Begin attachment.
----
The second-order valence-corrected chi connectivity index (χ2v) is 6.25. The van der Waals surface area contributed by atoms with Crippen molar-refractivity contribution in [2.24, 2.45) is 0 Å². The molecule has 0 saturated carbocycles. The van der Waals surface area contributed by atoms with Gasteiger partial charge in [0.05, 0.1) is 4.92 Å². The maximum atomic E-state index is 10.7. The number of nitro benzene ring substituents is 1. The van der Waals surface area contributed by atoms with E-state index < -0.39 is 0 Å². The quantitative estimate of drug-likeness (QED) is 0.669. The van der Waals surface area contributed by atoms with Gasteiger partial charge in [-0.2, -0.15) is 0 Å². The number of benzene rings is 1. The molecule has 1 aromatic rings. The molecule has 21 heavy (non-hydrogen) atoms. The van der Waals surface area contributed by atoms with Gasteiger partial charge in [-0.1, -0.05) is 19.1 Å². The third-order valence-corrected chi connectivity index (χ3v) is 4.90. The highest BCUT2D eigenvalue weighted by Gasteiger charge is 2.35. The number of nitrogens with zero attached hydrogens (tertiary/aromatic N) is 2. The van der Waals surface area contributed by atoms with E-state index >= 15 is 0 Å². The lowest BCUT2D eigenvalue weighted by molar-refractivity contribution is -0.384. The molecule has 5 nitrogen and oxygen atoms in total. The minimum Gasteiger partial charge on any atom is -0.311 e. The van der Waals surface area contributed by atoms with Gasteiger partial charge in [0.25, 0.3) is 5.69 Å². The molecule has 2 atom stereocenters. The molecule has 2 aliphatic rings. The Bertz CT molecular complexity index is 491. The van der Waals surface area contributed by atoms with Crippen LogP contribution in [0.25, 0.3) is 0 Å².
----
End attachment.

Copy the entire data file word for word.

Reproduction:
The second-order valence-corrected chi connectivity index (χ2v) is 6.25. The van der Waals surface area contributed by atoms with Crippen molar-refractivity contribution in [2.24, 2.45) is 0 Å². The molecule has 0 saturated carbocycles. The van der Waals surface area contributed by atoms with Gasteiger partial charge in [0.05, 0.1) is 4.92 Å². The maximum atomic E-state index is 10.7. The number of nitro benzene ring substituents is 1. The van der Waals surface area contributed by atoms with E-state index < -0.39 is 0 Å². The quantitative estimate of drug-likeness (QED) is 0.669. The van der Waals surface area contributed by atoms with Gasteiger partial charge in [-0.2, -0.15) is 0 Å². The number of benzene rings is 1. The molecule has 1 aromatic rings. The molecule has 21 heavy (non-hydrogen) atoms. The van der Waals surface area contributed by atoms with Gasteiger partial charge in [-0.1, -0.05) is 19.1 Å². The third-order valence-corrected chi connectivity index (χ3v) is 4.90. The highest BCUT2D eigenvalue weighted by Gasteiger charge is 2.35. The number of nitrogens with zero attached hydrogens (tertiary/aromatic N) is 2. The van der Waals surface area contributed by atoms with E-state index >= 15 is 0 Å². The lowest BCUT2D eigenvalue weighted by molar-refractivity contribution is -0.384. The molecule has 5 nitrogen and oxygen atoms in total. The minimum Gasteiger partial charge on any atom is -0.311 e. The van der Waals surface area contributed by atoms with Gasteiger partial charge in [0.25, 0.3) is 5.69 Å². The molecule has 2 atom stereocenters. The molecule has 2 aliphatic rings. The Bertz CT molecular complexity index is 491. The van der Waals surface area contributed by atoms with Crippen LogP contribution in [0.25, 0.3) is 0 Å².